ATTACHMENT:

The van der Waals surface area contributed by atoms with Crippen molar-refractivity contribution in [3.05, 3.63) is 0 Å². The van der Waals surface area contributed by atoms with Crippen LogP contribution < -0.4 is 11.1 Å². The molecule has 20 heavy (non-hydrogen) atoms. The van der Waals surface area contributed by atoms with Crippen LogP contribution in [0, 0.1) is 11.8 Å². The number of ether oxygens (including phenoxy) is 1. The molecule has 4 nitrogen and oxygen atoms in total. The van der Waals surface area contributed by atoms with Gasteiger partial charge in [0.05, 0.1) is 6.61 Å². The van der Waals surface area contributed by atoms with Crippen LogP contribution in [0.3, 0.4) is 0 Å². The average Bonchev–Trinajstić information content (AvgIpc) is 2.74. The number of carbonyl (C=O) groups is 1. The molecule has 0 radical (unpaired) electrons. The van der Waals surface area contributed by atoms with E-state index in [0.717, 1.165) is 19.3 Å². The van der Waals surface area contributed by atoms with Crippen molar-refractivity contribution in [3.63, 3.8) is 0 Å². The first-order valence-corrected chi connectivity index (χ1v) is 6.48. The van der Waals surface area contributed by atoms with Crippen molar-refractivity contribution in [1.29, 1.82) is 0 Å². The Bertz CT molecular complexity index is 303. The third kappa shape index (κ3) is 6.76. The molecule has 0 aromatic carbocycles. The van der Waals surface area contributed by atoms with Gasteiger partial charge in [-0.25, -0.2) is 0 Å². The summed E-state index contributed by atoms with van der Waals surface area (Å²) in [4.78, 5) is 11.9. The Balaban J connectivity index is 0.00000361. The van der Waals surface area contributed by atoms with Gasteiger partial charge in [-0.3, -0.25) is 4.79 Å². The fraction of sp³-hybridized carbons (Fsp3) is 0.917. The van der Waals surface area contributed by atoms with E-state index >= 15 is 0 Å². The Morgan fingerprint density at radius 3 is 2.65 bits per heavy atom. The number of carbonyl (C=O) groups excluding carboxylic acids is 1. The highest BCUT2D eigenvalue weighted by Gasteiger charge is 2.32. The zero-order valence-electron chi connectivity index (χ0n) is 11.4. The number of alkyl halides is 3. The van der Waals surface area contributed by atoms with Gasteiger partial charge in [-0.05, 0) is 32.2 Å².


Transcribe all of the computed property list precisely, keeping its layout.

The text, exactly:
The van der Waals surface area contributed by atoms with Crippen molar-refractivity contribution in [3.05, 3.63) is 0 Å². The van der Waals surface area contributed by atoms with Crippen LogP contribution < -0.4 is 11.1 Å². The molecule has 20 heavy (non-hydrogen) atoms. The van der Waals surface area contributed by atoms with Crippen LogP contribution in [0, 0.1) is 11.8 Å². The number of ether oxygens (including phenoxy) is 1. The molecule has 4 nitrogen and oxygen atoms in total. The van der Waals surface area contributed by atoms with Gasteiger partial charge in [0.05, 0.1) is 6.61 Å². The van der Waals surface area contributed by atoms with Crippen LogP contribution in [0.3, 0.4) is 0 Å². The average Bonchev–Trinajstić information content (AvgIpc) is 2.74. The number of carbonyl (C=O) groups is 1. The molecule has 0 radical (unpaired) electrons. The van der Waals surface area contributed by atoms with E-state index in [0.717, 1.165) is 19.3 Å². The van der Waals surface area contributed by atoms with Crippen molar-refractivity contribution in [3.63, 3.8) is 0 Å². The first-order valence-corrected chi connectivity index (χ1v) is 6.48. The van der Waals surface area contributed by atoms with Crippen molar-refractivity contribution in [1.29, 1.82) is 0 Å². The Bertz CT molecular complexity index is 303. The third kappa shape index (κ3) is 6.76. The molecule has 0 aromatic carbocycles. The van der Waals surface area contributed by atoms with Gasteiger partial charge in [-0.25, -0.2) is 0 Å². The summed E-state index contributed by atoms with van der Waals surface area (Å²) in [4.78, 5) is 11.9. The Balaban J connectivity index is 0.00000361. The van der Waals surface area contributed by atoms with Gasteiger partial charge in [-0.3, -0.25) is 4.79 Å². The fraction of sp³-hybridized carbons (Fsp3) is 0.917. The van der Waals surface area contributed by atoms with E-state index >= 15 is 0 Å². The Morgan fingerprint density at radius 3 is 2.65 bits per heavy atom. The number of carbonyl (C=O) groups excluding carboxylic acids is 1. The highest BCUT2D eigenvalue weighted by Gasteiger charge is 2.32. The zero-order valence-electron chi connectivity index (χ0n) is 11.4. The number of alkyl halides is 3. The van der Waals surface area contributed by atoms with Gasteiger partial charge in [-0.05, 0) is 32.2 Å².